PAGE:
MAKING OUR OWN MARKET: Why I Leaped into Print-on-Demand and Ebook Publishing by Carole Boston Weatherford

Carole Boston Weatherford starting writing poems in childhood and never looked back. Her first picture book, Juneteenth Jamboree, about a summer celebration in memory of the Texas Emancipation, was published in 1995 by Lee & Low Books She’s written numerous picture books, board books, poetry collections, chapter books, and more, including the award-winning The Sound That Jazz Makes, a poem that traces the history of African-American music. It’s our great pleasure to re-introduce Carole Boston Weatherford and her exciting latest ventures!

africaweatherfordA year ago, my son Jeff Weatherford and I partnered in establishing Great Brain Entertainment, a digital media company that produces books, video, and graphic T-shirts. The company’s has released two books: Africa, an ebook for preschoolers; A Bat Cave: An Abecedarian Bedtime Chronicle (for Pre-K-1). Princeville: The 500-Year Flood, a new chapter book edition of an out of print picture book title, is coming soon.

 

Here’s why Jeff and I became publishers.

  1. Printing and publishing have been the family business since the 1950s. My father was a printing teacher, I have been an author, editor, publicist and professor, and my son Jeff is a digital and fine artist. I may have ink in my blood, but Jeff has microchips in his. Ebooks and print-on-demand publishing are a natural evolution for both of us.
  2. For years, self-publishing was synonymous with vanity publishing. Then, services like Amazon CreateSpace provided a model that skipped the middleman and gave author-publishers higher royalties. Granted, few self-published books or ebooks become bestsellers. Fortunately, self-publisher don’t need blockbuster sales to make a profit.
  3. I had seen other upstarts succeed. I figured I could too—with my son’s help. I watched with awe as professor/blogger Sylvia Vardell and poet/ex-lawyer Janet Wong launched Pomelo Books. Using the print-on-demand model, the new press published the Poetry Tag ebook series and several Poetry Friday anthologies for K-12 classrooms. I am proud to have contributed to their projects.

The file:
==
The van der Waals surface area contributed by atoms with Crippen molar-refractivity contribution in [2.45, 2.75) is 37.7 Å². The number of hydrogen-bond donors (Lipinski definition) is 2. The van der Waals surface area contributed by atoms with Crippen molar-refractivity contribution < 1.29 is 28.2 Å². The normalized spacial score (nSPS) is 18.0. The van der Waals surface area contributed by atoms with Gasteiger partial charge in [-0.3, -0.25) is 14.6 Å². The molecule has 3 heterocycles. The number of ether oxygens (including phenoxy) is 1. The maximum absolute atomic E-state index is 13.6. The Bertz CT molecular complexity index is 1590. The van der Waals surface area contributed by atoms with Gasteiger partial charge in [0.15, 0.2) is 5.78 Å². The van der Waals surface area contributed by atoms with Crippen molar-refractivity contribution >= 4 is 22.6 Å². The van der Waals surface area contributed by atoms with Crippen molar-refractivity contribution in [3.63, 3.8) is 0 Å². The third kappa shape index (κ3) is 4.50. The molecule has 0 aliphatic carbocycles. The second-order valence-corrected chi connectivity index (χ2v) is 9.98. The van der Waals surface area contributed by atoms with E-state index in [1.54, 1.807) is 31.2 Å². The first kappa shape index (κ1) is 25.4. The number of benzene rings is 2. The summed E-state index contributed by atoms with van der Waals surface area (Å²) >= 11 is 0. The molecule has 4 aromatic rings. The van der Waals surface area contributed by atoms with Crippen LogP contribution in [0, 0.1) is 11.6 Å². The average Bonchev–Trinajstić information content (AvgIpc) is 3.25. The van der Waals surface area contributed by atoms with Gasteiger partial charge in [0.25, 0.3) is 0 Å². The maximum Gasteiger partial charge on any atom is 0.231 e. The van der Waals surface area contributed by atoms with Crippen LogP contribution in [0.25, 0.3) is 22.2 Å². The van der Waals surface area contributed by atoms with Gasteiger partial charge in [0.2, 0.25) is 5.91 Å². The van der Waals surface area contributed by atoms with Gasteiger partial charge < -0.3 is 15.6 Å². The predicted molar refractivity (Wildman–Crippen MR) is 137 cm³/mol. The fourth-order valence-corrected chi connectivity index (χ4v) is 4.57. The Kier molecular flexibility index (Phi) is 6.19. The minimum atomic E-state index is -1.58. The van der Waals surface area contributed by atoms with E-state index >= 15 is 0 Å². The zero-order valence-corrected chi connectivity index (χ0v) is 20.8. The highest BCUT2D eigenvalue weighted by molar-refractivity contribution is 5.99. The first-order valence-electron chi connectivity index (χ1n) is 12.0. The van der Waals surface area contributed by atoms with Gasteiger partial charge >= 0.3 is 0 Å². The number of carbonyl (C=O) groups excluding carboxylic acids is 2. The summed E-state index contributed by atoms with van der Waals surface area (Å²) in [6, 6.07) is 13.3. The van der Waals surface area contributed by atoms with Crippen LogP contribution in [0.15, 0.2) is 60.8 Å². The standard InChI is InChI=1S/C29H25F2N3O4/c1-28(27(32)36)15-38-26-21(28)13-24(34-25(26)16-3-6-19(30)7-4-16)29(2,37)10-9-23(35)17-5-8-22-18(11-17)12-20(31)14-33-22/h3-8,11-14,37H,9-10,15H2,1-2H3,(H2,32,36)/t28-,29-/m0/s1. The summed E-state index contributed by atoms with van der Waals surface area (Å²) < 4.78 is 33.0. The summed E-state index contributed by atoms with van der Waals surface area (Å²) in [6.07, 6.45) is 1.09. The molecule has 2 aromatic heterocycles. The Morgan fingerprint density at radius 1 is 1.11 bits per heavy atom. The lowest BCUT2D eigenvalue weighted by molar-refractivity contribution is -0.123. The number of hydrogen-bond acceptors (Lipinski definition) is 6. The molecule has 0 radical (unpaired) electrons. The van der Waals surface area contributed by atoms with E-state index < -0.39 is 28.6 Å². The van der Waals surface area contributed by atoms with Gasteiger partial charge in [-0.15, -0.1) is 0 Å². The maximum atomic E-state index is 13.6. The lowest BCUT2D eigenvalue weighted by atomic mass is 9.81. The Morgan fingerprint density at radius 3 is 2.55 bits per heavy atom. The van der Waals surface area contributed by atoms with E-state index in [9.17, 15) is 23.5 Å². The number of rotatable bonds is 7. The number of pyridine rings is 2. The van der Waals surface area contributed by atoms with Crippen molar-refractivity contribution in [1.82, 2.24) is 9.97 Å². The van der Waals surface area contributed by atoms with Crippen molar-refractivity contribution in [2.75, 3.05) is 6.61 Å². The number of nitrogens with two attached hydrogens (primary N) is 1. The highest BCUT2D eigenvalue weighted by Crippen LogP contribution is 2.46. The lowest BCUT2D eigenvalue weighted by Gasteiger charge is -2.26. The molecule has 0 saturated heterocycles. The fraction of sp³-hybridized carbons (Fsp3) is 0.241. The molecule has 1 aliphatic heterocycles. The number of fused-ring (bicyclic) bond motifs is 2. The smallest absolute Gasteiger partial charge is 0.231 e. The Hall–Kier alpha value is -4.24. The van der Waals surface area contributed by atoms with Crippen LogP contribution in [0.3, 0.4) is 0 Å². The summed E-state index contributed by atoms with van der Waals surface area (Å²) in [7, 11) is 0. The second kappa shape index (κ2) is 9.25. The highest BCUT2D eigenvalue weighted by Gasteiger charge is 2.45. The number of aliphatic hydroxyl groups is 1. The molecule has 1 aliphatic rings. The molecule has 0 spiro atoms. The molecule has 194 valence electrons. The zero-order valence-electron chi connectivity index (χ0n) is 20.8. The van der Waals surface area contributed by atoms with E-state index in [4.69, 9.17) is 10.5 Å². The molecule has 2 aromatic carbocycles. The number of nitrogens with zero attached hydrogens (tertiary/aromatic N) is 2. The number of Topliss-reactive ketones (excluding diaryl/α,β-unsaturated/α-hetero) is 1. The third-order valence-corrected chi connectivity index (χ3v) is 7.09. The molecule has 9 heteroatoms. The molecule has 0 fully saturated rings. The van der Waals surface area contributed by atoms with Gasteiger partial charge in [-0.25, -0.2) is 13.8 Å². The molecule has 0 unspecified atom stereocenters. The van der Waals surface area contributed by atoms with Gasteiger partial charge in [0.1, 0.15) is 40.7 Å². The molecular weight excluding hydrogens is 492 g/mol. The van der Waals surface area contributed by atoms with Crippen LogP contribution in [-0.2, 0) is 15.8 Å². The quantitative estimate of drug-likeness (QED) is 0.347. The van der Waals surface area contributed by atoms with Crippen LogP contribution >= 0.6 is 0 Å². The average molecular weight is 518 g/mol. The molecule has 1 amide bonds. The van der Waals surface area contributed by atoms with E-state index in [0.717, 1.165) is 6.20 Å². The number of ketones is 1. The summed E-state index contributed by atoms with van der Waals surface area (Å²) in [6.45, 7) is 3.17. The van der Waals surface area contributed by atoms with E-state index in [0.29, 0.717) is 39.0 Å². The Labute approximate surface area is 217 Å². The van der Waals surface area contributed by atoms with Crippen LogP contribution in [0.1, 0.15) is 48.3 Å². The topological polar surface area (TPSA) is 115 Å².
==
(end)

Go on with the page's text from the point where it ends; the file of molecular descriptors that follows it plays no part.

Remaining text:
4. I want to meet my readers where they are. Today’s children are practically born with tablets in their hands. Reading Rainbow is even an app.
  5. Ebooks are the fastest growing segment of book sales, especially for children and young adults. I want a stake in that digital future.
  6. At a time when unemployment rates are high among young men, the publishing business is my son’s way of making a job for himself. Through his digital media company, Great Brain Entertainment, Jeff is putting his degree in computer graphics and animation to work.
  7. I couldn’t wait to show off my son’s mad design and illustration skills. We’re pitching collaborations to major publishers. While we await acquisition decisions, we are publishing on our own.
  8. Although I have 40-plus books and several projects in the pipeline at major houses, the wheels are turning slower in the publishing industry. The intervals between my new releases grew longer. I did not want to fall off the radar. Self-publishing gave me more control over the timing of my new releases.
  9. There is a market, and need for, more multicultural books and ebooks. The number of multicultural children’s books being released each year has plateaued at fewer than 100 titles a year. This at a time when the U.S. population is increasingly diverse.
  10. The reason I became an author in the first place was for my words to reach readers. I have built up a backlist of out-of-print and never-published titles, which editors say have promise but are too “niche.” For an ebook or on-demand publisher, the so-called niche doesn’t need to be as large as that of an established press facing higher overhead and lower profit margins.

This has been an adventure. Not that we have worked out some of the kinks in production, marketing is the next frontier. I had hoped to trade on the name recognition that I have as an award-winning children’s book author. To promote the books, Jeff plans to use social media more aggressively.Image

Carole Boston Weatherford, the author of more than 40 books, is a professor at Fayetteville State University in North Carolina.

 

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3 Responses to MAKING OUR OWN MARKET: Why I Leaped into Print-on-Demand and Ebook Publishing by Carole Boston Weatherford

  1. tee+d says:

    Yes, the wheels do turn more and more slowly in the major houses – this is a GREAT way not to fall off the radar, and now that self publishing no longer equals vanity publishing, it does change the game. Looking forward to seeing this succeed!

  2. […] certain to read The Brown Bookshelf’s feature from Carole Bostone Weatherford on why she entered the print on demand and ebook […]

  3. C. M. Ruffin says:

    Inspiring! Thank you for continuing to pave the way for aspiring writers and authors of multicultural children’s books.

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